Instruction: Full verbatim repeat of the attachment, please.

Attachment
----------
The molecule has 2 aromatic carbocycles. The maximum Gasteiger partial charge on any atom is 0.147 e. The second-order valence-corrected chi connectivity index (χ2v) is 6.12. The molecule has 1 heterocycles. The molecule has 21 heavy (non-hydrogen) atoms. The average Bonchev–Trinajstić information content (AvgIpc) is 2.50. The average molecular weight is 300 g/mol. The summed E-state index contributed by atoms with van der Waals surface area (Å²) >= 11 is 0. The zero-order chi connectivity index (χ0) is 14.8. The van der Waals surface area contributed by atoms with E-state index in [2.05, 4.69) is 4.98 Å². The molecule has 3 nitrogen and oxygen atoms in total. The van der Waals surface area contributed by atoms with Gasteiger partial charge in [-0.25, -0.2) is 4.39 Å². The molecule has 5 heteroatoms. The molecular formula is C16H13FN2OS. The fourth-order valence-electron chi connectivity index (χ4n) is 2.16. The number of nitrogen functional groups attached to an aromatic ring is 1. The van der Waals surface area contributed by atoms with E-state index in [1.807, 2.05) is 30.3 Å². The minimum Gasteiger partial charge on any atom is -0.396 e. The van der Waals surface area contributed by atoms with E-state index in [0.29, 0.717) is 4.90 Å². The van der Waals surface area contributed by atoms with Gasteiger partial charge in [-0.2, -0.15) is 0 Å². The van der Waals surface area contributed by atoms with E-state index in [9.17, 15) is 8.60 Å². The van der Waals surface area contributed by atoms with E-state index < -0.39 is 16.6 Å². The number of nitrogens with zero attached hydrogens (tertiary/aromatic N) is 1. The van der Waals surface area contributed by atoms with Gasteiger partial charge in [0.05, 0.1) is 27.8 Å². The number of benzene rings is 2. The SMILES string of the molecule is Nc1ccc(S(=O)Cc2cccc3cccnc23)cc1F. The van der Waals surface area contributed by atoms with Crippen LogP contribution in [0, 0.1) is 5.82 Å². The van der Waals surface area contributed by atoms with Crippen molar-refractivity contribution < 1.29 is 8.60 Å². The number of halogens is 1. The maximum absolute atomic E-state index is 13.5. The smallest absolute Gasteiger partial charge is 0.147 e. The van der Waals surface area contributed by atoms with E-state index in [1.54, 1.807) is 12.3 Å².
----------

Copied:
The molecule has 2 aromatic carbocycles. The maximum Gasteiger partial charge on any atom is 0.147 e. The second-order valence-corrected chi connectivity index (χ2v) is 6.12. The molecule has 1 heterocycles. The molecule has 21 heavy (non-hydrogen) atoms. The average Bonchev–Trinajstić information content (AvgIpc) is 2.50. The average molecular weight is 300 g/mol. The summed E-state index contributed by atoms with van der Waals surface area (Å²) >= 11 is 0. The zero-order chi connectivity index (χ0) is 14.8. The van der Waals surface area contributed by atoms with E-state index in [2.05, 4.69) is 4.98 Å². The molecule has 3 nitrogen and oxygen atoms in total. The van der Waals surface area contributed by atoms with Gasteiger partial charge in [-0.25, -0.2) is 4.39 Å². The molecule has 5 heteroatoms. The molecular formula is C16H13FN2OS. The fourth-order valence-electron chi connectivity index (χ4n) is 2.16. The number of nitrogen functional groups attached to an aromatic ring is 1. The van der Waals surface area contributed by atoms with E-state index in [1.807, 2.05) is 30.3 Å². The minimum Gasteiger partial charge on any atom is -0.396 e. The van der Waals surface area contributed by atoms with E-state index in [0.29, 0.717) is 4.90 Å². The van der Waals surface area contributed by atoms with Gasteiger partial charge in [-0.2, -0.15) is 0 Å². The van der Waals surface area contributed by atoms with E-state index in [9.17, 15) is 8.60 Å². The van der Waals surface area contributed by atoms with E-state index < -0.39 is 16.6 Å². The number of nitrogens with zero attached hydrogens (tertiary/aromatic N) is 1. The van der Waals surface area contributed by atoms with Gasteiger partial charge in [0.05, 0.1) is 27.8 Å². The number of benzene rings is 2. The SMILES string of the molecule is Nc1ccc(S(=O)Cc2cccc3cccnc23)cc1F. The van der Waals surface area contributed by atoms with Crippen LogP contribution in [0, 0.1) is 5.82 Å². The van der Waals surface area contributed by atoms with Crippen molar-refractivity contribution < 1.29 is 8.60 Å². The number of halogens is 1. The maximum absolute atomic E-state index is 13.5. The smallest absolute Gasteiger partial charge is 0.147 e. The van der Waals surface area contributed by atoms with E-state index in [1.54, 1.807) is 12.3 Å².